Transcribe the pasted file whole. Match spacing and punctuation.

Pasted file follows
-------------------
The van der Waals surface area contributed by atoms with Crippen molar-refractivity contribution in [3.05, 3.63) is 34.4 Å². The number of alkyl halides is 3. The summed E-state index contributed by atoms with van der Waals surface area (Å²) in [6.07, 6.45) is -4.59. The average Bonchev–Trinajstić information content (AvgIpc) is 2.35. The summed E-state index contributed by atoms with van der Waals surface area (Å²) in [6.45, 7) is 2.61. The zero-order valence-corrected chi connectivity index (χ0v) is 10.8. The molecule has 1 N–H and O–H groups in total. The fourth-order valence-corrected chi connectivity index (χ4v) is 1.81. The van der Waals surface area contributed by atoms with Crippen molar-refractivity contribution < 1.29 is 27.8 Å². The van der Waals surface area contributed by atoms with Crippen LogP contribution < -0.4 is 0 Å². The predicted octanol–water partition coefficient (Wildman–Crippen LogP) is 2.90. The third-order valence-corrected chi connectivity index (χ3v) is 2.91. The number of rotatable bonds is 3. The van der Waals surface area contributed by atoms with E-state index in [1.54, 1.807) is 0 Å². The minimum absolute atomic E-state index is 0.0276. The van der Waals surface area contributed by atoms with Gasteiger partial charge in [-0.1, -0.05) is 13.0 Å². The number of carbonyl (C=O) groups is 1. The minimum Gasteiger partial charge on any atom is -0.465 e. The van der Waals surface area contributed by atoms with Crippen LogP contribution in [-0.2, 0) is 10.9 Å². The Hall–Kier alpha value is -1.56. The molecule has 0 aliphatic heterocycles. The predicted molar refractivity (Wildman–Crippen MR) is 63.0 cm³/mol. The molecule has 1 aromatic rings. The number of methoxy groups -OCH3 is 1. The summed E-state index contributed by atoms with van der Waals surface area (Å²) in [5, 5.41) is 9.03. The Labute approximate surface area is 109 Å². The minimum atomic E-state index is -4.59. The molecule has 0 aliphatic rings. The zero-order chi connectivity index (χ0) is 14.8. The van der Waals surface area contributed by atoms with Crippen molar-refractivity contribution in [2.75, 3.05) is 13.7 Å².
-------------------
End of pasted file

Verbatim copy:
The van der Waals surface area contributed by atoms with Crippen molar-refractivity contribution in [3.05, 3.63) is 34.4 Å². The number of alkyl halides is 3. The summed E-state index contributed by atoms with van der Waals surface area (Å²) in [6.07, 6.45) is -4.59. The average Bonchev–Trinajstić information content (AvgIpc) is 2.35. The summed E-state index contributed by atoms with van der Waals surface area (Å²) in [6.45, 7) is 2.61. The zero-order valence-corrected chi connectivity index (χ0v) is 10.8. The molecule has 1 N–H and O–H groups in total. The fourth-order valence-corrected chi connectivity index (χ4v) is 1.81. The van der Waals surface area contributed by atoms with Crippen molar-refractivity contribution < 1.29 is 27.8 Å². The van der Waals surface area contributed by atoms with Crippen LogP contribution < -0.4 is 0 Å². The predicted octanol–water partition coefficient (Wildman–Crippen LogP) is 2.90. The third-order valence-corrected chi connectivity index (χ3v) is 2.91. The number of rotatable bonds is 3. The van der Waals surface area contributed by atoms with E-state index in [1.54, 1.807) is 0 Å². The minimum absolute atomic E-state index is 0.0276. The van der Waals surface area contributed by atoms with Gasteiger partial charge in [-0.1, -0.05) is 13.0 Å². The number of carbonyl (C=O) groups is 1. The minimum Gasteiger partial charge on any atom is -0.465 e. The van der Waals surface area contributed by atoms with Crippen LogP contribution in [-0.2, 0) is 10.9 Å². The Hall–Kier alpha value is -1.56. The molecule has 0 aliphatic heterocycles. The predicted molar refractivity (Wildman–Crippen MR) is 63.0 cm³/mol. The molecule has 1 aromatic rings. The number of methoxy groups -OCH3 is 1. The summed E-state index contributed by atoms with van der Waals surface area (Å²) in [5, 5.41) is 9.03. The Labute approximate surface area is 109 Å². The minimum atomic E-state index is -4.59. The molecule has 0 aliphatic rings. The zero-order chi connectivity index (χ0) is 14.8. The van der Waals surface area contributed by atoms with Crippen molar-refractivity contribution in [2.75, 3.05) is 13.7 Å².